He chose a chair and propped his feet up on the rail. Sebrahn immediately took his place on Alec’s lap. A lone raven called from the forest, followed by the bright trill of a willow tit. Sparrows, doves, and a little green bird he’d forgotten the name of pecked at the crusts scattered on the ground for them. A few tiny brown dragons scuttled among them, too, and more scrambled and chirped for the red and yellow boiled millet and honeyed milk set out just for them. Several fluttered up to perch on Sebrahn and Alec’s hands. Sebrahn patted them, and one curled up in the rhekaro’s lap and went to sleep. Alec shook his head, smiling. Maybe Sebrahn was a “dragon friend,” like the man Seregil had mentioned?

  There were more dragonlings here in the mountains than at Sarikali, according to Kheeta, and it certainly appeared to be true. He spotted several in the rafters overhead, and more perched on the railings and chairs. It was for that reason that no one in Bôkthersa kept cats. He hadn’t seen any in Sarikali, either, though cats were common enough in Gedre. Now that he thought about it, he’d never seen a dragon in Gedre.

  The fingerlings didn’t disappear during the winter, either, like a lizard or snake. The one he held at the moment was warm to the touch, perhaps from the fire in its belly. Or maybe they were like Sebrahn, and just didn’t feel the cold at all? Or Sebrahn was like them.

  Just then he heard laughter, and a gang of small children came running through the snow toward him. Stopping near the porch, they set about trying to make snowballs with the dry new snow. Grinning, Alec slogged out to help, with Sebrahn trailing along behind.

  “You won’t have much luck with this,” he told them, scooping up a handful and letting it blow away on the breeze.

  A little girl pouted up at him. “We wanted to make a family.”

  “Of snow people? It’s just too dry. How about making snowbirds?”

  “How do you do that?” a little boy demanded, wiping his runny nose on the back of an already crusty mitten.

  By way of answer, Alec fell over onto his back and fanned his arms and legs, making the wings and tail as Illia and Beka had taught him during a winter visit to Watermead.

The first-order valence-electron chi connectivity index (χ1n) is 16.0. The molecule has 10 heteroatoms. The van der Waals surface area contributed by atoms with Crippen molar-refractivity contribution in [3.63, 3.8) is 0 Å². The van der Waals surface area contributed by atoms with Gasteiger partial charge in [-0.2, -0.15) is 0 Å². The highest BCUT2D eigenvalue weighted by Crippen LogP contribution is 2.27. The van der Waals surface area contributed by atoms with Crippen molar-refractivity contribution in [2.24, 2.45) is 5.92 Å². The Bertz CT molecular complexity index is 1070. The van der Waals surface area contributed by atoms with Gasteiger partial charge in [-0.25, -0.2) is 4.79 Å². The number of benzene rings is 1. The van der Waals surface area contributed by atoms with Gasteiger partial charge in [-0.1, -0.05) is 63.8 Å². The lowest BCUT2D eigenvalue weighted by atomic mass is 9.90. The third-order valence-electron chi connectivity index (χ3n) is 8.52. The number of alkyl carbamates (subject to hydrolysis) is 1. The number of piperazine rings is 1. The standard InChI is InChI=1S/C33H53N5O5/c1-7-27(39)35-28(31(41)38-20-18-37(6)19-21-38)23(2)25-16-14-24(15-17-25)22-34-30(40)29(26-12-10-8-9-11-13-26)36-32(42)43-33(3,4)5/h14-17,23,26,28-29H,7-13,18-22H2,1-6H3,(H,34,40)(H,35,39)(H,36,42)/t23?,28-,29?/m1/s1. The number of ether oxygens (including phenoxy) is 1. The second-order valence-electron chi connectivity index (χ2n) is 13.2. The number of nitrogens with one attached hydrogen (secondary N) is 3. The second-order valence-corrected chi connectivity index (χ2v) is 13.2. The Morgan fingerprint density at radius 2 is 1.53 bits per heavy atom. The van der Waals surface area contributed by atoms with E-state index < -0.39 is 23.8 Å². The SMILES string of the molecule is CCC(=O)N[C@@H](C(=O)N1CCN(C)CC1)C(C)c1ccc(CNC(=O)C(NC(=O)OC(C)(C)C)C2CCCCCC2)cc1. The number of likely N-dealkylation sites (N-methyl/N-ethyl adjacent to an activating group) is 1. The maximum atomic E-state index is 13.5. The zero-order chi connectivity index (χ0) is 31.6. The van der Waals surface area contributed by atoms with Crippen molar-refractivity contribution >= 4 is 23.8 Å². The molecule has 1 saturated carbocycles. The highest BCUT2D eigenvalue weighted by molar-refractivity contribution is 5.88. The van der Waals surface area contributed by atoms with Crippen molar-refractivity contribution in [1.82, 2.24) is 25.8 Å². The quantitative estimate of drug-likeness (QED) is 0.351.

The children were delighted. Soon there was a large flock of snowbirds on the slope and everyone was dusted with snow.

  Everyone except Sebrahn.

  “How come your little boy doesn’t play?” the girl, whose name was Silma, asked. Sebrahn was standing where Alec had left him, looking down at the first bird Alec had made.

  “He doesn’t know how,” Alec replied. “Maybe you can show him?”

  Silma and her friends gathered around the rhekaro, then fell back and flailed around, crying, “You, too! Like this!”

  Sebrahn looked to Alec, who smiled and nodded. Sebrahn immediately fell on his back across one of Silma’s birds and slowly imitated what the others were doing.

  “He ruined mine!” Silma cried, offended.

  “He didn’t mean to.” Alec pulled Sebrahn to his feet and directed him to a patch of smooth snow. “There, do another one.”

  Sebrahn fell facedown this time, but made a passable bird.

  “Very good!” Alec picked him up and dusted the snow from his coat and leggings, then helped the children make more up and down the hillside.

  He’d assumed Sebrahn was doing the same, until Silma asked, “Why doesn’t your l
ittle boy have any boots?”

  Sure enough, Sebrahn had gotten them off when Alec wasn’t looking. There they lay, up the slope, and there Sebrahn was, barefoot again.

  “My mama would be angry if I went barefoot in the winter,” another chimed in. “She says your toes can break off just like icicles. How come his mama didn’t give him any boots?”

  “He doesn’t have a mama,” Alec told her, and the words seemed to stick in his throat. Seeing Sebrahn among real children like this, he could no longer hold on to the fantasy that Sebrahn was anything natural. Sebrahn was something else entirely, and no more Alec’s kin than the clouds in the sky.

  He trudged up the slope to get Sebrahn’s boots, blinking back sudden tears he didn’t want the children to see.

  He picked up the boots and knocked out the snow that had gotten inside them.

  Sebrahn had followed him. He stared up at Alec, and then the boots. “Bad.”

  “No, they’re not!” Alec growled. Sitting down heavily in the snow, he pulled Sebrahn into his lap and wrestled one boot back on, tying it tightly.

  Sebrahn looked up at him and said again, “Baaad.”

  Alec understood this time and let out a soft, bitter laugh. “You’re not bad. You’re not anything, except … Except …”

  “Are you crying?”